As readers familiar with legislative processes know, the process of enacting new legislation — especially on cutting-edge subjects — is often a long slog requiring patience and commitment. This is our fifth full session of bringing the HWB to the Massachusetts legislature. We’ve continued to build support for the HWB during every session, and that work is paying off. The current list of co-sponsors far exceeds the previous record of 58 for the 2015-16 session.

***

For years, the lead sponsor of the HWB was Rep. Ellen Story, and her steadfast work brought us a long way. Since Rep. Story’s retirement, our new lead sponsor, Sen. Feeney, has stepped in to give the HWB his fullest commitment. Like Rep. Story, Sen. Feeney and his staff have worked closely with our advocates to build support for the bill.

On the advocacy front, special shout-outs go to two co-coordinators of this campaign: Deb Falzoi, whose invaluable efforts in leading our advocacy group and social media outreach have fueled the growing momentum behind the bill; and Greg Sorozan, whose vital work as a union leader through SEIU/NAGE (a major public employee union in Massachusetts) has given us critically useful insider assistance in advocating for the HWB in the legislature.

And at its core, this grassroots legislative campaign is about the thousands of individuals who are calling, e-mailing, and visiting their legislators to urge their support of the HWB. Many have shared personal stories of experiencing workplace abuse. A lot of folks are bravely stepping up to make a difference.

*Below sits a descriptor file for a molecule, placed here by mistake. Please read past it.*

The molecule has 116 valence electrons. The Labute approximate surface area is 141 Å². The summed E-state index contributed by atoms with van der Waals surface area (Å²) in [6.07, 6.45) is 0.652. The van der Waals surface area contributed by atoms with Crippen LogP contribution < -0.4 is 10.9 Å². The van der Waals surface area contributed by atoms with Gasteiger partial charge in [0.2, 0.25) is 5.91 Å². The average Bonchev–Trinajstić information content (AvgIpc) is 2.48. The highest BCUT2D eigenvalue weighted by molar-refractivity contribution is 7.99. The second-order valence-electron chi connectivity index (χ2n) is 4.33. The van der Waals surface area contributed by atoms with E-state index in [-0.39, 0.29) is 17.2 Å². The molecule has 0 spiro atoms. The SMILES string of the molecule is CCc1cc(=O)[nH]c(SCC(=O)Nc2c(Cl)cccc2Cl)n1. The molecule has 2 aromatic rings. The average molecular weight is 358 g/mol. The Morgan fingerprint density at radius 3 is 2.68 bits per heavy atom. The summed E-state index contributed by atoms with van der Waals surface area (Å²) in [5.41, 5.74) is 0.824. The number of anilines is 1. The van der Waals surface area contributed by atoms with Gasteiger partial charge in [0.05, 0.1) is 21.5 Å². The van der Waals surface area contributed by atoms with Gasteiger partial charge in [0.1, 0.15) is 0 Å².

This work is far from finished. When it comes to legislative advocacy, there are no guarantees. That said, having 91 legislative supporters of the HWB in Massachusetts is a major step forward. We have gone from being a novelty, to a presence, and now to a genuine force. 

***

The Massachusetts HWB currently carries the docket number 1355. The permanent bill number for the 2019-20 session will be assigned later. For more information about the Massachusetts advocacy campaign for the HWB, see its website (here) or Facebook page (here).

***

As some readers may know, the seeds of the HWB were planted in a law review article that I authored (published in 2000 by the Georgetown Law Journal), in which I surveyed the serious inadequacies of existing employment protections for targets of workplace bullying and suggested the parameters of needed new legal protections. I drafted the original version of the HWB in 2002, and in 2003, it was filed for the first time in the California legislature — championed by Drs. Gary and Ruth Namie of the pioneering Workplace Bullying Institute.

When I embarked on this work some 20 years ago, I had no idea of where it might lead. But thanks to the efforts of countless individuals, we are now creating growing legislative recognition that the harm wrought by workplace bullying, mobbing, and abuse should be subject to legal consequences. At this point, it’s about building public support for legal measures to fill the huge gaps that leave workers so vulnerable to these forms of interpersonal mistreatment.

***